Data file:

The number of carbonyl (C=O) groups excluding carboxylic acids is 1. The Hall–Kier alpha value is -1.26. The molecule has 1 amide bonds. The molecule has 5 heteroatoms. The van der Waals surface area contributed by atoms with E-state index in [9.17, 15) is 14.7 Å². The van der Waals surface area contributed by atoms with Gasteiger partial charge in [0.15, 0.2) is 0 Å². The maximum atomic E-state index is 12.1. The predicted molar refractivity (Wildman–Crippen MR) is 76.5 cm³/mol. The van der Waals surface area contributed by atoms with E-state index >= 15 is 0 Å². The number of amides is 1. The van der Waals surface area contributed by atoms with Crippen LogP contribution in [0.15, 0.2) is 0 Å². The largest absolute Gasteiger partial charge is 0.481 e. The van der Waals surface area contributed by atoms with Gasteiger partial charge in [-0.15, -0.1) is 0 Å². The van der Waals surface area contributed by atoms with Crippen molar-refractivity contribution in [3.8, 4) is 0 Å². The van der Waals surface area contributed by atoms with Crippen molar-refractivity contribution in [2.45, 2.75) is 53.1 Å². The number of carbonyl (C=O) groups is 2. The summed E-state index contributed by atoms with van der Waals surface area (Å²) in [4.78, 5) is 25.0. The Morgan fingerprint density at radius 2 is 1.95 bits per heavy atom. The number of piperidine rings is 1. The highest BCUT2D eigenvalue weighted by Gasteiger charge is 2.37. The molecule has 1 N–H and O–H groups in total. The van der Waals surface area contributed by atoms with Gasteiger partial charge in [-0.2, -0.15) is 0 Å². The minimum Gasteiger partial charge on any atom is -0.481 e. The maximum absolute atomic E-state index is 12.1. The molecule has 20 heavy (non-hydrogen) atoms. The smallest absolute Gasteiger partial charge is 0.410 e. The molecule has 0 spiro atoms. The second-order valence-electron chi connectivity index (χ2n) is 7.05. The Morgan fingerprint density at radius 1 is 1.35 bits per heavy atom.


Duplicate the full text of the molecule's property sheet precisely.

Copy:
The number of carbonyl (C=O) groups excluding carboxylic acids is 1. The Hall–Kier alpha value is -1.26. The molecule has 1 amide bonds. The molecule has 5 heteroatoms. The van der Waals surface area contributed by atoms with E-state index in [9.17, 15) is 14.7 Å². The van der Waals surface area contributed by atoms with Gasteiger partial charge in [0.15, 0.2) is 0 Å². The maximum atomic E-state index is 12.1. The predicted molar refractivity (Wildman–Crippen MR) is 76.5 cm³/mol. The van der Waals surface area contributed by atoms with E-state index >= 15 is 0 Å². The number of amides is 1. The van der Waals surface area contributed by atoms with Crippen LogP contribution in [0.15, 0.2) is 0 Å². The largest absolute Gasteiger partial charge is 0.481 e. The van der Waals surface area contributed by atoms with Gasteiger partial charge in [-0.15, -0.1) is 0 Å². The van der Waals surface area contributed by atoms with Crippen molar-refractivity contribution in [3.8, 4) is 0 Å². The van der Waals surface area contributed by atoms with Crippen molar-refractivity contribution in [2.45, 2.75) is 53.1 Å². The number of carbonyl (C=O) groups is 2. The summed E-state index contributed by atoms with van der Waals surface area (Å²) in [4.78, 5) is 25.0. The Morgan fingerprint density at radius 2 is 1.95 bits per heavy atom. The number of piperidine rings is 1. The highest BCUT2D eigenvalue weighted by Gasteiger charge is 2.37. The molecule has 1 N–H and O–H groups in total. The van der Waals surface area contributed by atoms with Gasteiger partial charge in [-0.2, -0.15) is 0 Å². The minimum Gasteiger partial charge on any atom is -0.481 e. The maximum absolute atomic E-state index is 12.1. The molecule has 20 heavy (non-hydrogen) atoms. The smallest absolute Gasteiger partial charge is 0.410 e. The molecule has 0 spiro atoms. The second-order valence-electron chi connectivity index (χ2n) is 7.05. The Morgan fingerprint density at radius 1 is 1.35 bits per heavy atom.